Corporate Eye

Facebook Plans to Allow Brands to Sponsor Stories from Users – Without Asking

Facebook is getting more buzz this week with a new advertising program that will enable brands to sponsor user actions.  For example, a Facebook user’s “likes,” his page posts, and his check-ins via Facebook Places could all become content that brands can sponsor.  In simplest terms, brand can pay (based on a pay-per-click or pay-per-impression model) to boost that content up to special placement on the right side of the screen where Facebook ads typically appear.

For brands, Facebook Sponsored Stories is a great opportunity.  Giving prominent placement on screen to user actions that support a brand draws attention to what can be perceived as a customer endorsement.  Research shows that conversations and endorsements of brands on social networks are trusted more than ads, so sponsored stories seem like a perfect match for brands.

However, Facebook users are likely to not feel the same way, although Facebook representatives are quick to point out that sponsored stories will only appear to people that the user has identified as being able to see those types of updates within his Facebook account settings.  There is currently no reported way for Facebook users to opt-out of the new sponsored stories initiative.

According to BrandWeek, both Coca-Cola and Starbucks are signed on to roll out Facebook Sponsored Stories campaigns, and other brands are sure to follow.

Let’s face it, sponsored posts are likely to be more effective for brands on a social network like Facebook than display or text ads are.  It’s true that people notice and respond to people they know and trust over brand messages, and research report after research report supports that.  The problem would come if this level of intrusiveness (i.e., republishing people’s content and conversations without their permission) will be considered acceptable or not to Facebook users.  If users don’t respond well to it, there is the risk that they’ll stop talking about brands altogether.  That’s the type of negative backlash that could really damage a brand’s social media and content marketing efforts.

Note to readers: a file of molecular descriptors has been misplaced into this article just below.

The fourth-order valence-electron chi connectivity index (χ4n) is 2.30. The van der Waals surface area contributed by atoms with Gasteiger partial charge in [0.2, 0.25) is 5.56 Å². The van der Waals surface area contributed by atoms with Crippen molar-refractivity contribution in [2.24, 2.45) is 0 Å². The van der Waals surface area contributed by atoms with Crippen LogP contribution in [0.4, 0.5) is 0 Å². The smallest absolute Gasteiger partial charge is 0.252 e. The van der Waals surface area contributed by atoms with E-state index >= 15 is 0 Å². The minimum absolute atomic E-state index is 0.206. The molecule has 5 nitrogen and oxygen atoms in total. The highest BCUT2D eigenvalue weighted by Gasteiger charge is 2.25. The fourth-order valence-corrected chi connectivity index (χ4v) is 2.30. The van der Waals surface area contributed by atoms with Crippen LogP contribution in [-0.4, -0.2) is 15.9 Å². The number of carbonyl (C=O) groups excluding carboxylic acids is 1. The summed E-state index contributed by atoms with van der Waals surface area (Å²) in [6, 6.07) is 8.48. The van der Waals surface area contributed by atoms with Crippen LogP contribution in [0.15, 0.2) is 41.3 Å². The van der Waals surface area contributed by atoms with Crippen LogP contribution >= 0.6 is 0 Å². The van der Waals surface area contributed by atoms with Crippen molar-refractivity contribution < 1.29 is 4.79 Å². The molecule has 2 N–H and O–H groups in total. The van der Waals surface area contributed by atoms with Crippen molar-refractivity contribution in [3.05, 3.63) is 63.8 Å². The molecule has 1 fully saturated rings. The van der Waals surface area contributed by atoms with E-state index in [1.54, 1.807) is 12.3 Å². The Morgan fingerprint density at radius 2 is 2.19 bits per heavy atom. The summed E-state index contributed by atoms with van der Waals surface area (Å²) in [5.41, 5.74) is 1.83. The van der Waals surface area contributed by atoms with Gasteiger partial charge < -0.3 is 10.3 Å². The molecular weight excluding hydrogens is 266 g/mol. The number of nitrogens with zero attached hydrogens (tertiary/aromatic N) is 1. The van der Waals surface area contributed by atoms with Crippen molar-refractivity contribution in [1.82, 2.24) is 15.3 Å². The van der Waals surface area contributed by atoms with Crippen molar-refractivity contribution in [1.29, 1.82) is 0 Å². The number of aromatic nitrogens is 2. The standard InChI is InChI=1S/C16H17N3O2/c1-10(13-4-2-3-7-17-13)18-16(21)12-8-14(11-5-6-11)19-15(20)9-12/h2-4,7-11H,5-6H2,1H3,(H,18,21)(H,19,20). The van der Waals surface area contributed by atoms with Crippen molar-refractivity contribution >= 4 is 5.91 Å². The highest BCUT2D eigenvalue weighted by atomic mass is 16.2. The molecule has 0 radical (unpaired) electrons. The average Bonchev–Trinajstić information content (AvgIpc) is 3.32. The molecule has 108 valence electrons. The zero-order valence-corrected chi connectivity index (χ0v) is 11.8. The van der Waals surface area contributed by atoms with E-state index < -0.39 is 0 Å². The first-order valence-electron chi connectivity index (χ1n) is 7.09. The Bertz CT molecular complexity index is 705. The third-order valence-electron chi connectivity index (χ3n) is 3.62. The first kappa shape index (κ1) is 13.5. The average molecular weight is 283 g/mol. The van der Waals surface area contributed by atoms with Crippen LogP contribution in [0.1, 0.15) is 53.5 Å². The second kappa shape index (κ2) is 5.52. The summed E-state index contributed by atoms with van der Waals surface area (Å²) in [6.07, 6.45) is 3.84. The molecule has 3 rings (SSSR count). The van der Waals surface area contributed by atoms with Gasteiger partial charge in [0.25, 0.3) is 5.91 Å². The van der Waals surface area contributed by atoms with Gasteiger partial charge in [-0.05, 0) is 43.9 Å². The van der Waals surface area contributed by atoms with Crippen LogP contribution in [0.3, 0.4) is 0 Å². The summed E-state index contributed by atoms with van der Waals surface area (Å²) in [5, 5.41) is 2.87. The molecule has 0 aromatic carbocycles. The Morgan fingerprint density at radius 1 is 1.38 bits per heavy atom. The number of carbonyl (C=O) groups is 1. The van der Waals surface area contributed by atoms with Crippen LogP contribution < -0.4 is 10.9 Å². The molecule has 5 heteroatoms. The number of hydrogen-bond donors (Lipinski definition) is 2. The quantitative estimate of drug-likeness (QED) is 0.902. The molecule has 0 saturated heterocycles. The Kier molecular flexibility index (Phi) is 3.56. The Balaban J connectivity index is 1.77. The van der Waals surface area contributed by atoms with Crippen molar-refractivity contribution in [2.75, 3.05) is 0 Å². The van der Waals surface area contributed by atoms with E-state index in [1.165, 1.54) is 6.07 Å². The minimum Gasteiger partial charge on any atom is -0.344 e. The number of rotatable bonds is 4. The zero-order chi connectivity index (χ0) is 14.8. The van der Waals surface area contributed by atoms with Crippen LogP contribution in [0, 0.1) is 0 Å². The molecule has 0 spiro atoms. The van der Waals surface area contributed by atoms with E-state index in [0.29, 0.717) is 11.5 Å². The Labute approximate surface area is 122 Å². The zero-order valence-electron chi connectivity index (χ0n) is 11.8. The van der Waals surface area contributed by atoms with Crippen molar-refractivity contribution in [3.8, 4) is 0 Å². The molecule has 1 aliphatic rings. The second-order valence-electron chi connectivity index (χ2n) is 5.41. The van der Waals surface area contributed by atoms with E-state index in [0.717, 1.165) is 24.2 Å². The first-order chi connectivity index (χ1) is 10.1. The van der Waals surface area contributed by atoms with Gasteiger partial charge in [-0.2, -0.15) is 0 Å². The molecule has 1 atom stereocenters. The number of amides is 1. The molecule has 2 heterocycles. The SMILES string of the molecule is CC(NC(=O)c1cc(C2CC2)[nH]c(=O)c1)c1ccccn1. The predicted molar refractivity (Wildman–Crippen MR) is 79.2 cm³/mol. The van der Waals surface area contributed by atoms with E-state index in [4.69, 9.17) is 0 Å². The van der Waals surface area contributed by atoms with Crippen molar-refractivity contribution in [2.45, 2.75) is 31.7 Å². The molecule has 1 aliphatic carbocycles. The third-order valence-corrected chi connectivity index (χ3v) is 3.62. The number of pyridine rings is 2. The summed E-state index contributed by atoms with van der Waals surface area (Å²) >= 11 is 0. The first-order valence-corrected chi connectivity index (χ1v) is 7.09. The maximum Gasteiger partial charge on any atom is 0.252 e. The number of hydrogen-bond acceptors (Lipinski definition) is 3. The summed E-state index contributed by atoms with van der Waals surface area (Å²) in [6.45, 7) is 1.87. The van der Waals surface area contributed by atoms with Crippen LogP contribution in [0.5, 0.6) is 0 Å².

How do you feel about Facebook Sponsored Stories from the brand’s perspective?  How about from the Facebook user’s perspective?  Leave a comment and share your thoughts.

Image: stock.xchng

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Susan Gunelius is the author of 10 marketing, social media, branding, copywriting, and technology books, and she is President & CEO of KeySplash Creative, Inc., a marketing communications company. She also owns Women on Business, an award-wining blog for business women. She is a featured columnist for Entrepreneur.com and Forbes.com, and her marketing-related articles have appeared on websites such as MSNBC.com, BusinessWeek.com, TodayShow.com, and more. She has over 20 years of experience in the marketing field having spent the first decade of her career directing marketing programs for some of the largest companies in the world, including divisions of AT&T and HSBC. Today, her clients include large and small companies around the world and household brands like Citigroup, Cox Communications, Intuit, and more. Susan is frequently interviewed about marketing and branding by television, radio, print, and online media organizations, and she speaks about these topics at events around the world. You can connect with her on Twitter, Facebook, LinkedIn, or Google+.
 
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